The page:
The recent decision rendered by the Carolina’s Supreme Court in the case of Jennings vs Jennings (October 2012) stirred the US community.The issue on spouse cheating was proven when the e-mail account of the husband, Lee Jennings was hacked.
On the issue of email hacking, the state Supreme Court unanimously declared that a man’s privacy was not violated when his yahoo account was hacked by his wife’s daughter-in-law, Holly Broom to find his mistress’ name. At that time, the spouses Jennings had pending divorce proceedings in court.
The decision of the Circuit Court favored Broom which was reversed by the Court of Appeals declaring Broom to have violated the Federal Stored Communications Act (SCA). The Supreme Court however, upheld the findings of the lower court and set aside the ruling of the Appeal Court. The High Court’s decision is a deviation from the long recognized ruling in the Theofel v. Farey-Jones, 359 F.3d 1066 (9th Cir. 2004).
Moreover, in another case a man suspecting his spouse cheating on him was charged for violation of the Anti Hacking law for reading his wife’s e-mail messages. Leon Walker was charged by wife when he checked on the wife’s e-mail without the latter’s permission. Walker believed, his wife was having an affair and wanted to get some proof. The wife also sued Walker for violation of her right to privacy.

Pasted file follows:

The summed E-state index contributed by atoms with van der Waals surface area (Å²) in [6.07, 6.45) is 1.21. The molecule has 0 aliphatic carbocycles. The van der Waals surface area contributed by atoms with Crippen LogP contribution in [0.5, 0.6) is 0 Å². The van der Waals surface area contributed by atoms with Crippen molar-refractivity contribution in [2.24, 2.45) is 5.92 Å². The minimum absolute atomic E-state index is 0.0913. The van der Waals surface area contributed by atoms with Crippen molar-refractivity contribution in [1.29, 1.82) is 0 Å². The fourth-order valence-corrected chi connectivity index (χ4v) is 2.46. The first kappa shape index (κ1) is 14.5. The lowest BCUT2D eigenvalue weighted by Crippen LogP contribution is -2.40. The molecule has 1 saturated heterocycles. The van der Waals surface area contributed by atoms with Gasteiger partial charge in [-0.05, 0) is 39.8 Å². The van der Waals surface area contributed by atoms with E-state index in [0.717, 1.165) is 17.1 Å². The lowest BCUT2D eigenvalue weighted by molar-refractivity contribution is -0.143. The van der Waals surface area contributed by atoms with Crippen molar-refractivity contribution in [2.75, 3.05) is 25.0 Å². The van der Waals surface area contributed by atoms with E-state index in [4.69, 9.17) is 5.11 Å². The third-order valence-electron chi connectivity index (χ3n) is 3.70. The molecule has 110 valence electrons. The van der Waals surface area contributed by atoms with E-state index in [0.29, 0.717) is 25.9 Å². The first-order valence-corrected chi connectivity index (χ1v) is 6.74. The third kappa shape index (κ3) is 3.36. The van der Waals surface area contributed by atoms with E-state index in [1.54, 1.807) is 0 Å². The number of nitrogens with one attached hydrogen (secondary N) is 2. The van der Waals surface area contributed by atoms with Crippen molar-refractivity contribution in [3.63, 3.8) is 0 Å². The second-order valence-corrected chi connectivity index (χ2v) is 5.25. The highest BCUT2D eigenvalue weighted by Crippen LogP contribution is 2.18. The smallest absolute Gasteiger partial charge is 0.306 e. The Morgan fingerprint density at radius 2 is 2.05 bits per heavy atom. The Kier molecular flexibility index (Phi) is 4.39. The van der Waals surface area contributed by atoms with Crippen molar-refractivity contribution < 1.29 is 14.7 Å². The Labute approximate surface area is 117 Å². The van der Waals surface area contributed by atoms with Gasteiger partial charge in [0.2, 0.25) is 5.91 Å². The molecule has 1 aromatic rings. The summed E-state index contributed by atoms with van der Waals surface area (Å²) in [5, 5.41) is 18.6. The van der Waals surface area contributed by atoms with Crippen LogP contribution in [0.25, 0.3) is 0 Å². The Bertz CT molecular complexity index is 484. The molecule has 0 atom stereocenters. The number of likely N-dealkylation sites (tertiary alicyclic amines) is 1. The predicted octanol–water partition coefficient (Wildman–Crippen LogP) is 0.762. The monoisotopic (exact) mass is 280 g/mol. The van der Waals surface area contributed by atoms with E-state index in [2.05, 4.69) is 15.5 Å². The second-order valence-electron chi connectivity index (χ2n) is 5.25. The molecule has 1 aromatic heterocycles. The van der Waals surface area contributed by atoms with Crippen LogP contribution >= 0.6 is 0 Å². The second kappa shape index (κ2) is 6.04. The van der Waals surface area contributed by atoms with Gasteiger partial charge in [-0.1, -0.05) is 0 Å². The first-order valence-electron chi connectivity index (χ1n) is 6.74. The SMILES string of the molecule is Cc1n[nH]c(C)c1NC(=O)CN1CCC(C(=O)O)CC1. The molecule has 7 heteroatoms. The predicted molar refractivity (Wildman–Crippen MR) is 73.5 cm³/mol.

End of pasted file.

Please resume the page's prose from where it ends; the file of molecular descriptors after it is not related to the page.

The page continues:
Since the introduction of free e-mail sites and modern communication devices more and more suspecting spouse come to eavesdrop hoping to caught the adulterous spouse. Most of the time, the party whose privacy was threatened would seek refuge to court invoking his right to privacy.
In addition, the state’s Electronic Communications Privacy Act of 1986 (part of the Omnibus Crime Control and Safe Streets Act, 18 USC sec. 2510 et seq.) prohibits unauthorized “interception” or access to electronic communications like the use of telephone, email and computers.
However, the right to privacy is not absolute. There are instances where intrusion to personal email is permissible such as: legitimate business operations to improve customer service, consent given to the monitoring party and in instances where the computer is owned by the employer who also runs the network.
Now, with the recent ruling of the High Court, the list has been expanded. Spouses can now use stored e-mail messages and stored conversations in computers to discover proof of cheating spouse adulterous relationship without violating a statute. Spouse cheating beware! This development in law will pave the way to catch adulterous spouse outside the constitutional guarantee of the right to privacy.